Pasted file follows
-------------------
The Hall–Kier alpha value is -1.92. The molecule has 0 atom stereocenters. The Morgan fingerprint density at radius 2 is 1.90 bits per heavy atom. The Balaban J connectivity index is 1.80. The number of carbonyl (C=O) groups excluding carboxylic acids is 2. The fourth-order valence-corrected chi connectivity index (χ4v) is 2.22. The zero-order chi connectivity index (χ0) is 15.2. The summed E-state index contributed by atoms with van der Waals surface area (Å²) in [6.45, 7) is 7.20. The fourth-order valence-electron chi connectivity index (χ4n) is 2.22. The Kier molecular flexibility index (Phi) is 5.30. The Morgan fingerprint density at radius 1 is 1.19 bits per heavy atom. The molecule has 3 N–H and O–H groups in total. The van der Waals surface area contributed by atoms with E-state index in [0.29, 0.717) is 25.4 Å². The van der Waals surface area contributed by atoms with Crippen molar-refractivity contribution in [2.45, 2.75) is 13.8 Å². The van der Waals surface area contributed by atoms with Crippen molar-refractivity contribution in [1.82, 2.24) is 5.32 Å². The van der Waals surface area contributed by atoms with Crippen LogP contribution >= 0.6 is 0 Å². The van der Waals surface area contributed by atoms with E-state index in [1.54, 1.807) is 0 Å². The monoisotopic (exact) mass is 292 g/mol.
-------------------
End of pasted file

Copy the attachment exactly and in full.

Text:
The Hall–Kier alpha value is -1.92. The molecule has 0 atom stereocenters. The Morgan fingerprint density at radius 2 is 1.90 bits per heavy atom. The Balaban J connectivity index is 1.80. The number of carbonyl (C=O) groups excluding carboxylic acids is 2. The fourth-order valence-corrected chi connectivity index (χ4v) is 2.22. The zero-order chi connectivity index (χ0) is 15.2. The summed E-state index contributed by atoms with van der Waals surface area (Å²) in [6.45, 7) is 7.20. The fourth-order valence-electron chi connectivity index (χ4n) is 2.22. The Kier molecular flexibility index (Phi) is 5.30. The Morgan fingerprint density at radius 1 is 1.19 bits per heavy atom. The molecule has 3 N–H and O–H groups in total. The van der Waals surface area contributed by atoms with E-state index in [0.29, 0.717) is 25.4 Å². The van der Waals surface area contributed by atoms with Crippen molar-refractivity contribution in [2.45, 2.75) is 13.8 Å². The van der Waals surface area contributed by atoms with Crippen molar-refractivity contribution in [1.82, 2.24) is 5.32 Å². The van der Waals surface area contributed by atoms with Crippen LogP contribution >= 0.6 is 0 Å². The van der Waals surface area contributed by atoms with E-state index in [1.54, 1.807) is 0 Å². The monoisotopic (exact) mass is 292 g/mol.